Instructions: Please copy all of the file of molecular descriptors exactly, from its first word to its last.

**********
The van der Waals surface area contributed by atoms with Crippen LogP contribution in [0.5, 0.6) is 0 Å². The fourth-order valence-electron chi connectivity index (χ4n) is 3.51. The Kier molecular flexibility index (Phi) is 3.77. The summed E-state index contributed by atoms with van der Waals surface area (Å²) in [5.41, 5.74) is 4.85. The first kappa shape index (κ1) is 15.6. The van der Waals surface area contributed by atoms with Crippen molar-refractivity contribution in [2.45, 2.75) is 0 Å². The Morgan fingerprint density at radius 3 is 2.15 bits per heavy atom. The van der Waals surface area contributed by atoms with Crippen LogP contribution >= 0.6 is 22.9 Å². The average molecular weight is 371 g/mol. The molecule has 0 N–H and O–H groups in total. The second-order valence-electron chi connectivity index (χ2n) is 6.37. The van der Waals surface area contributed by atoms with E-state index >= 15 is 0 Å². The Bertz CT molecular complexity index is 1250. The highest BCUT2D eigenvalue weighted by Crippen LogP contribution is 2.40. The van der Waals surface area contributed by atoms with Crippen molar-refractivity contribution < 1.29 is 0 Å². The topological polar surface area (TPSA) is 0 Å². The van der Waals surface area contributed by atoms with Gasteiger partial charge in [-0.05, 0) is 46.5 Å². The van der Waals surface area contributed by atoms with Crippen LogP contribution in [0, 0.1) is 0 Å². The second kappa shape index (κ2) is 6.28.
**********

The van der Waals surface area contributed by atoms with Crippen LogP contribution in [0.5, 0.6) is 0 Å². The fourth-order valence-electron chi connectivity index (χ4n) is 3.51. The Kier molecular flexibility index (Phi) is 3.77. The summed E-state index contributed by atoms with van der Waals surface area (Å²) in [5.41, 5.74) is 4.85. The first kappa shape index (κ1) is 15.6. The van der Waals surface area contributed by atoms with Crippen molar-refractivity contribution in [2.45, 2.75) is 0 Å². The Morgan fingerprint density at radius 3 is 2.15 bits per heavy atom. The van der Waals surface area contributed by atoms with Crippen LogP contribution >= 0.6 is 22.9 Å². The average molecular weight is 371 g/mol. The molecule has 0 N–H and O–H groups in total. The second-order valence-electron chi connectivity index (χ2n) is 6.37. The van der Waals surface area contributed by atoms with E-state index >= 15 is 0 Å². The Bertz CT molecular complexity index is 1250. The highest BCUT2D eigenvalue weighted by Crippen LogP contribution is 2.40. The van der Waals surface area contributed by atoms with Crippen molar-refractivity contribution < 1.29 is 0 Å². The topological polar surface area (TPSA) is 0 Å². The van der Waals surface area contributed by atoms with Gasteiger partial charge in [-0.05, 0) is 46.5 Å². The van der Waals surface area contributed by atoms with Crippen LogP contribution in [0, 0.1) is 0 Å². The second kappa shape index (κ2) is 6.28.